Alloparenting – a historical perspective on infant ‘loving’ care relationships

Norman, A. (2024) Alloparenting – a historical perspective on infant ‘loving’ care relationships. Norland Educare Research Journal, 2 (1): 4. pp. 1-11. ISSN 2976-7199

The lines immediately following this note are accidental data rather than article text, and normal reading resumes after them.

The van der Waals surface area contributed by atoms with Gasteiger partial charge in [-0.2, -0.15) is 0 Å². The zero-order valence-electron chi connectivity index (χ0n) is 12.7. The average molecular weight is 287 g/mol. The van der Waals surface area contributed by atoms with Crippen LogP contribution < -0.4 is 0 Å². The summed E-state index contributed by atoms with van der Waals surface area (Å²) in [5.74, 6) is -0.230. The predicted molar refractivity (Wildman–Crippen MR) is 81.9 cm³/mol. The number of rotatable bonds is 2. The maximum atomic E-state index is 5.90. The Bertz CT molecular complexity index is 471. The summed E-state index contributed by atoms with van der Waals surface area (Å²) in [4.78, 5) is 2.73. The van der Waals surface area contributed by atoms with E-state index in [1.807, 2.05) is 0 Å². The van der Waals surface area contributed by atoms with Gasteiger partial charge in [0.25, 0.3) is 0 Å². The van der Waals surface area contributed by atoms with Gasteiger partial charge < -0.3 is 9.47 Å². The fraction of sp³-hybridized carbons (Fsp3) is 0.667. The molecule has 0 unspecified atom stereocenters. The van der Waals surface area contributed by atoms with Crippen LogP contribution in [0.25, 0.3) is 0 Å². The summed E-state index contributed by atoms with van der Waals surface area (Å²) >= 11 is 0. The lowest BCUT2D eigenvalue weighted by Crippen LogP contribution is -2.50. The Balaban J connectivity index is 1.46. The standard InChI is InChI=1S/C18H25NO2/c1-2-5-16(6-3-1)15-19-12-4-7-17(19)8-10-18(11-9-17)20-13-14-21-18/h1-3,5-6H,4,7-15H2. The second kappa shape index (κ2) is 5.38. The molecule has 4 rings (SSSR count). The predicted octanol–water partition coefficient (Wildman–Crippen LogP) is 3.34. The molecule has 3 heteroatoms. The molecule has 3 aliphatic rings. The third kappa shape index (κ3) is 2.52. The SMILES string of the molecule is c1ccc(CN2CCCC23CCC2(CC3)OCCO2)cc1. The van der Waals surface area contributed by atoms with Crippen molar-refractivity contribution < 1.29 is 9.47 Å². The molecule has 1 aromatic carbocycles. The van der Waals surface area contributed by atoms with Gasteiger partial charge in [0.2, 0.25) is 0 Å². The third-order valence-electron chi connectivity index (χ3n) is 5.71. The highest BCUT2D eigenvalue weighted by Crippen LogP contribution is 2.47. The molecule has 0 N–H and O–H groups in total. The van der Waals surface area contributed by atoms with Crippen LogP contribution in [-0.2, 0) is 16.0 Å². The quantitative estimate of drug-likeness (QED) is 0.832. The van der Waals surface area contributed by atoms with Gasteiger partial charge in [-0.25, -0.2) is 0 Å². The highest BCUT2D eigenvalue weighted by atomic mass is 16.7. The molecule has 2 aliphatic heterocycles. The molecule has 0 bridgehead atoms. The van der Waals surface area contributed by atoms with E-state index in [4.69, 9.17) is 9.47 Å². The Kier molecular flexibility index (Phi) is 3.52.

Contemporary loving relationships during infancy are often discussed with reference to attachment and bonding between the parent, predominantly the mother, and their infant. However, parents throughout history have often relied on alloparenting for support, offered from, among others, wet nurses, nannies, grandmothers, godparents and friends. Alloparents are defined as non-parents who provide infant care with, or at times instead of, parents, within and beyond the home. In many cultures they are considered the norm rather than the exception, and while at times the support may be temporary, it should not be perceived as necessarily chaotic or unstable. This paper explores the role of alloparenting and how it has been defined and draws upon this to propose an inclusive reconceptualisation of infant loving care relationships today. It argues that alloparents have often been central to the care of infants but inconsistently valued in their contribution of supporting both parents and infants.

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